Serving an international readership with the Old Jerusalem Gospel via the Internet.
Home | Current Issue | Archives | Lauds | Links | churches of Christ
Plan of Salvation | Correspondence Course | Daily Bible Reading | Contact Us

 Vol. 6, No. 6 

June 2004

~ Page 6 ~

A Temple Is Important

By Hugo McCord

Image I. Temples Made With Hands

The first two of Webster's definitions of a temple are:

  1. a place regarded by the ancients as a dwelling place for a god or gods; hence, a building for the worship of a god or gods.

  2. Any of three buildings for worshiping Jehovah, successively built in Jerusalem.

The first of the three buildings was erected by Solomon. It was beautiful, requiring 7 years in the construction, 966-959 B.C. (1 Kings 6:38). It was costly: Solomon "overlaid the whole house with gold" (1 Kings 6:22). On the day of dedication the house was "filled with a cloud" and "the glory of Yahweh filled the house of God" (2 Chronicles 5:13-14). The Lord said to Solomon: "I have consecrated this house which you have built by putting my name there forever, and my eyes and my heart will be there perpetually" (1 Kings 9:3).

But the Lord's promise to bless the temple "forever" and "perpetually" was not unconditional. If Solomon's people failed to keep God's commandments, "then [said the Lord] I will cut off Israel from the land which I have given to them, and the house which I have consecrated for my name," and "this house will become a heap of ruins" (1 Kings 9:6-8).

Sadly, the temple, that in 959 B.C. was dedicated, in 587 B.C. became "a heap of ruins": Nebuchadnezzar, the king of Babylon, had his soldiers to pillage and to burn Solomon's beautiful and costly temple (2 Chronicles 36:19; Jeremiah 52:13).

After God saw penitence in Israel, he allowed two kings, Cyrus and Darius, to help Zerubbabel in building Israel's second temple in 520-515 B.C. (Ezra 4:2; 5:2; 6:1-18).

The third of the three temples was actually a repair and improvement job initiated by King Herod, beginning in 18 B.C. In 27 A.D. the third temple's repair job had been going on "for 46 years" (John 2:20), and was completed in 64 A.D. During the years 27-30 A.D. Jesus taught in Herod's temple (Luke 21:37), calling the structure "my Father's house" (John 2:16). He cast out those buying and selling in the temple (Matthew 21:12), and he predicted its utter destruction (Matthew 24:2). In 70 A.D. General Titus had his Roman soldiers to demolish the temple. The last sacrifice was offered on July 16.

II. A Temple Made Without Hands

Though God had dwelt in three temples made with hands, namely: Solomon's (1 Kings 8:12-13; 2 Chronicles 6:2, 9), Zerubbabel's (Ezra 5:2; 6:3, 22), and Herod's (John 2:16), a radical change was made after "All authority in heaven and the earth" had been given to Jesus (Matthew 28:18). The temple built by Jesus, his church (Matthew 16:18), was not made with hands, (Acts 7: 48), but by the preaching of "the gospel" (Acts 2:37-41; 1 Peter 1:25).

Under the likeness of a temple made with hands, "Jesus Christ himself," though the builder, is "the cornerstone. By him all the building, having been joined together, develops into a sacred temple in the Lord" (Ephesians 2:20-21).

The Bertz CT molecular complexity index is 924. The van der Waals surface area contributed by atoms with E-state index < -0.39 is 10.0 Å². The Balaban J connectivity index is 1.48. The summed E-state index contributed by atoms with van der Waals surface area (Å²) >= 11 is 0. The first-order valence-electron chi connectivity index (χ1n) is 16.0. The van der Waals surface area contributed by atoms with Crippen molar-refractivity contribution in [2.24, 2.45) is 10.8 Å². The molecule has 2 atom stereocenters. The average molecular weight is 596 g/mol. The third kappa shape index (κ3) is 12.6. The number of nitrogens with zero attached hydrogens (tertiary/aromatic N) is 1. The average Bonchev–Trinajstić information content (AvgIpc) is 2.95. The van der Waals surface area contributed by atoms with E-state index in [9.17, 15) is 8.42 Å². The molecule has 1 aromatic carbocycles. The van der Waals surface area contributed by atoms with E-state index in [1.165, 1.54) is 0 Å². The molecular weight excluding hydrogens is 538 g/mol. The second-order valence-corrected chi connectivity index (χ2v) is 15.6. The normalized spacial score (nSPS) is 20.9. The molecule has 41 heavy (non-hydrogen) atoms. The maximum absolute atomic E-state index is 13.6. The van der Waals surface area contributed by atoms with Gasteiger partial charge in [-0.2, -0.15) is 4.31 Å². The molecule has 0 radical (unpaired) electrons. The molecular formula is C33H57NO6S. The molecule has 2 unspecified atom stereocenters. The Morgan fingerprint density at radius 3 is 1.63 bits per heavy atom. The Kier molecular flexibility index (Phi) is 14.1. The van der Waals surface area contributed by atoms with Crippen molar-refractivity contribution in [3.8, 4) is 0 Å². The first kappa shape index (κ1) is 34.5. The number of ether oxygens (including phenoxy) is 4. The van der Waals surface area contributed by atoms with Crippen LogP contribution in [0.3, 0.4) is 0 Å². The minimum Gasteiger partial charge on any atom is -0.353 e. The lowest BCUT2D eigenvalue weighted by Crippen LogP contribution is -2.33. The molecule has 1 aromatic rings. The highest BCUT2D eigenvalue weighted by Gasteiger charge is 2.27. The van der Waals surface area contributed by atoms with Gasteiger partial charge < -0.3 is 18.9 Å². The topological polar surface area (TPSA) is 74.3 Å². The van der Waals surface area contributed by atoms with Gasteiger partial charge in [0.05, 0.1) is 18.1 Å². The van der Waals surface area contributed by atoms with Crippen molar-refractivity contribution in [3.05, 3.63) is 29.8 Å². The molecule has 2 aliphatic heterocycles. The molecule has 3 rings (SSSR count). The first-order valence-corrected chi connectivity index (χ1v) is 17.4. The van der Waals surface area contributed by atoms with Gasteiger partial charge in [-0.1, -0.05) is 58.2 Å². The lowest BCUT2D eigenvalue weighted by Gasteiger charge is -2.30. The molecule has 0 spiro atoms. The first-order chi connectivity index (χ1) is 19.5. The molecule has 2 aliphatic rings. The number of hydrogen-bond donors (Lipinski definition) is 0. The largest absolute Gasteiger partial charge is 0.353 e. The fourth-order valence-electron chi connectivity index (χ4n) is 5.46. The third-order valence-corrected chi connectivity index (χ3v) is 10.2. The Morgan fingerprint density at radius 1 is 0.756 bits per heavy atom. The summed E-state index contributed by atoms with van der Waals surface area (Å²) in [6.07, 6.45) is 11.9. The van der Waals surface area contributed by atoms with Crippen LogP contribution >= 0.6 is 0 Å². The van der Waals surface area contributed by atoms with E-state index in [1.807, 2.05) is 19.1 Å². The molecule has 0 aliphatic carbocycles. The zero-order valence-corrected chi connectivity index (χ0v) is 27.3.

Still under the likeness of a temple made with hands, all Christians are "living stones," which are built into a "spiritual house" (1 Peter 2:5), "a sacred temple" (Ephesians 2:21), "the church of the living God" (1 Timothy 3:15). All Christians together "are the temple of the living God, as he said, 'I will dwell in them, and walk among them. I will be their God, and they will be my people. . . . Touch no unclean thing, and I will receive you'" (2 Corinthians 6:16-17). Jesus carries the likeness of a temple made with hands on into heaven: "I will make him who overcomes a pillar in the temple of God" (Revelation 3:12).

III. Each Christian Is a Temple

Not only are all Christians, from the day of Pentecost, May 28, 30 A.D., to the end of the world, spiritually "living stones" (1 Peter 2:5) in the construction of Jesus' "sacred temple" (Ephesians 2:21), "the church" (1 Timothy 3:15), but also each Christian, in his own physical body, "is a temple" (1 Corinthians 6:19). Paul asks, "Do you not know that your body is a temple of the Holy Spirit? He is in you. You have him from God, and you are not your own. You were bought with a price. Therefore, glorify God in your body and in your spirit, both of which are God's property" (1 Corinthians 6:18-20; Matthew 27:8-10; Acts 5:32).

Yes, the Holy Spirit is "in you" (1 Corinthians 6:19; John 14:16), and spiritually both God and Christ are also. Jesus promised, "If anyone loves me, he will keep my word, and my Father will love him, and we will come to him, and we will dwell with him" (John 14:23). If the Scripture had not said it, a Christian would not know that the Godhead (the Father, Son, and Holy Spirit) are in him along with his own "inner person" (Ephesians 3:16; Romans 7:22), the "hidden person of the heart" (1 Peter 3:4). He knows that his "outer person is wearing out," while his "inner person is renewed every day" (2 Corinthians 4:16).

When you see a human being in front of you, if he is a Christian, by your eyes you cannot know that you are looking at a temple. All that you can see is the individual's "outer person" (2 Corinthians 4:16). But by divine revelation you know that, in God's sight, inside of the person's physical body, are four never dying beings: God, Christ, the Holy Spirit, and the individual's "inner person," his immortal soul (1 Peter 1:9; Revelation 6:9-10; 20:4). His soul is also called his spirit (Luke 8:55; 23:46; Acts 7:59; 1 Corinthians 5:5; Hebrews 12:23). "God's temple is sacred," and each individual Christian is a temple of God (1 Corinthians 3:17). You see a walking temple with four inhabitants!Image

Go to Page: 1  2  3  4  5  6  7  8  9  10  11  12  13  14  15  16  17  18  19  20

Conditions of Use